FIFA’s global calendar shake-up: Who gets what for $25bn?

By Paul Nicholson

April 24 – Detail is starting to emerge on FIFA’s proposed $25 billion revamp of its global competitions structure.  With FIFA Bureau members heading for Zurich for emergency meetings and FIFA saying it will call an unscheduled FIFA Council meeting before its Congress in June, FIFA president Gianni Infantino’s cards, or at least some of them, are slowly being laid out on the table.

At the centre of the proposal is an expansion of Club World Cup to a 24-team event held every four years, rather than the annual seven-team competition. Also at the core of the proposal is taking the just launched UEFA’s Nations League structure and branding it FIFA and turning it into a global competition.

The current Confederations Cup – played as a test event the year for the World Cup proper – would be scrapped completely. To clear space in the calendar (and presumably organisational capacity) FIFA’s administration at its last FIFA Council meeting attempted to scrap all youth competitions bar one age-group championship. Council have already rejected that proposal.

So what would the new 12-year competition schedule look like?

Club World Cup

  • June event every four years
  • 24 teams split into eight groups of three
  • 12 clubs from Europe including last four winners of the last four Champions League competitions
  • Competitions in 2021, 2025, 2029, 2033
  • $3 billion guarantee for each competition
  • FIFA says competition to be played in a the “host market” that has a “strong appetite for football”. Which suggests big league/big money countries only

Nations League

  • FIFA would take over the UEFA and CONCACAF plans in place for their own Nations Leagues just launched
  • Countries ranked into a league structure and divided into groups of four teams, ensuring six games for each national team
  • Top teams would qualify for a ‘Final 8’ tournament in the following year”.
  • Minimum financial guarantee of $1 billion for the rights of the first edition in 2020-21.
  • This would rise to $4 billion for three further editions between that date and 2033.

What’s the deal?

The shape of the deal proposed is many ways the most controversial of the proposals from Infantino. If FIFA’s Council were to agree they are effectively giving away 49% of the rights to these competitions to financial investors. FIFA currently owns 100% of all its competitions.

The rights to the new competitions would be structured into a new company in which FIFA would hold a 51% majority. That company’s board would control the rights, not FIFA, its Council or its membership. This is a crucial governance distinction to be understood as is the national jurisdiction of the new company formation.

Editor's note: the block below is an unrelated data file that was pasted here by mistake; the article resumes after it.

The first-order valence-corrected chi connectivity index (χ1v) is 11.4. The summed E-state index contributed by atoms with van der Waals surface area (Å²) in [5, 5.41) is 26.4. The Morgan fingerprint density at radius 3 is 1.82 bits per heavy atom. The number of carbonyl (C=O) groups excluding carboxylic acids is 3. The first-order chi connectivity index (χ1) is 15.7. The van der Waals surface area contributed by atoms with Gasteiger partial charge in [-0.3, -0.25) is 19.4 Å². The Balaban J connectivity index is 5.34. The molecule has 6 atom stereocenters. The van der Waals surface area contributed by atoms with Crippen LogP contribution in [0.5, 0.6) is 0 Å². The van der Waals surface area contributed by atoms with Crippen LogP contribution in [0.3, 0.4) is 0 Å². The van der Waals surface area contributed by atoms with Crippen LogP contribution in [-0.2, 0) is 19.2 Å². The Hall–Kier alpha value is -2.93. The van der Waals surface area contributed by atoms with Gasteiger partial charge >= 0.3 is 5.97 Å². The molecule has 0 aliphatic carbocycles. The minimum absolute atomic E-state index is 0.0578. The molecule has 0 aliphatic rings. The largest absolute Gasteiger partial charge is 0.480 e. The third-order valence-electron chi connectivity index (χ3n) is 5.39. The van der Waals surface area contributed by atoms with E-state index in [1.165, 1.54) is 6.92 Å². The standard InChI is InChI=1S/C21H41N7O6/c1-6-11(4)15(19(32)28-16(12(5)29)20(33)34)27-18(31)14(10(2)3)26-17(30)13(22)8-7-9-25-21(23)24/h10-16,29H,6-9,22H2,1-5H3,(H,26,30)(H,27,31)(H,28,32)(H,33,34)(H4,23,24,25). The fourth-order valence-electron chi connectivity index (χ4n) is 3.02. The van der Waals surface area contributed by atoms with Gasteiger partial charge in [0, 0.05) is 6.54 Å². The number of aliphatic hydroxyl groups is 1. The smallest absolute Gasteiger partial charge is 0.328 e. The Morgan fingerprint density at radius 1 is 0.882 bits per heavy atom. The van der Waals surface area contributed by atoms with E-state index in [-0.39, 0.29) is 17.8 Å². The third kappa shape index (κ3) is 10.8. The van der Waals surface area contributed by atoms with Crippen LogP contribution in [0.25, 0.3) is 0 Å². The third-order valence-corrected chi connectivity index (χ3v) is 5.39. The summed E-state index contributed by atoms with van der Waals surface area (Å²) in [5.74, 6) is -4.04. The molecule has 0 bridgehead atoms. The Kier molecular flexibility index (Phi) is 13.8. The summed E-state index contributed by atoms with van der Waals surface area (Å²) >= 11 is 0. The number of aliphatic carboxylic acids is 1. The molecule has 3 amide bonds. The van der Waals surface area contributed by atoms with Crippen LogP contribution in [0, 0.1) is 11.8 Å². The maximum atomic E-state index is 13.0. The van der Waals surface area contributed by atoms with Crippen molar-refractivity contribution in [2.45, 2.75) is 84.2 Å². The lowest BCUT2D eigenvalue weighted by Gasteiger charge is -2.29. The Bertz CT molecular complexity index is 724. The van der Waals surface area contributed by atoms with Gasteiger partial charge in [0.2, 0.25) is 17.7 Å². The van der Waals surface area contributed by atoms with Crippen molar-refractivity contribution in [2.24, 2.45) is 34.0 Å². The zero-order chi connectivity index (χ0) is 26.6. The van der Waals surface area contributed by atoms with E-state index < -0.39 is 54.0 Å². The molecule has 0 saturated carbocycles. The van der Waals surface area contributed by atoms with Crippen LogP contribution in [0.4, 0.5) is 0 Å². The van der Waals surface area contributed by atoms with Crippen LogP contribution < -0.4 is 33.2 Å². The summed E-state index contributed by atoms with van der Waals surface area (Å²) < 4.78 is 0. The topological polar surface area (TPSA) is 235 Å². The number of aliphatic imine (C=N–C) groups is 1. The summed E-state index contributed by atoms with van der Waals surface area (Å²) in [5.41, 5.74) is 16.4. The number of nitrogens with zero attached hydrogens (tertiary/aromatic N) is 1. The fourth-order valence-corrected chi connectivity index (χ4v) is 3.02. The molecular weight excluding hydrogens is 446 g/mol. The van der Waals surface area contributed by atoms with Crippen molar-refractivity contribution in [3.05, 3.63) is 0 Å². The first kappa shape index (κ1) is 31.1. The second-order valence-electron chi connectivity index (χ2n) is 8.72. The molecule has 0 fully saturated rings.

Infantino maintains that FIFA would maintain overall control on ‘important’ decisions – including those of a sporting nature. The reality is that actually the new company board would control the big decisions – particularly around anything to do with money – and FIFA would have a say via its 51% board representation.

The board are unlikely to have any interest in sporting decisions, they will be in it for the money, but the sporting decisions will be expected to reflect that. Investors will want a significant return on their $25 billion whether FIFA have 51% or not – ultimately money doesn’t discriminate or hold any kind of moral attribute, not even for football. Investors will have a set of priorities that will mean looking after the financial interests of their own shareholders. They will not necessarily align with the mission statements in FIFA’s statutes.

Japan’s SoftBank are said to be behind the consortium of investors but the identity of those investors is unknown but are likely to Middle Eastern and Asian if the profile of SoftBank’s investor base is an indication.

Who the investors are, their track records and due diligence on their investment history should be crucial to any decision by FIFA’s Council. But is appears as though that information may not be forthcoming with Infantino so far having only described the investors as “among the world’s most solid”. Not an entirely reassuring endorsement at this stage.

Who will be for and who will be against?

Club World Cup: Infantino has adopted a policy of divide and conquer by going behind the backs of the stakeholder industry bodies and directly to clubs. This has angered both the European Club Association as we well as UEFA as it is a clear attempt to bypass them. Clubs generally follow the money – and they always want money – so it is likely that some owners would back Infantino. But whether it is enough to create an integrity-strong billion dollar competition structure remains to be seen.

Nations League: UEFA are furious that FIFA are in essence stealing their competition and calendar and turning it into their own cash cow – effectively eating their lunch. CONCACAF are unlikely to be so angry as their three leading nations – the US, Mexico and Canada – have other FIFA ambition around the 2026 World Cup hosting. CONCACAF president Victor Montagliani has been a leading cheerleader for Infantino every time his integrity has come into question. Montagliani’s usefulness will likely come into play again.

What’s at stake?

Pretty much everything in terms of the global football calendar, including possibly the future of FIFA itself and its president. UEFA for one would be forgiven for wondering what they really need FIFA for as they are unlikely to roll over and let FIFA eat their lunch withoutn a vigorous challenge.

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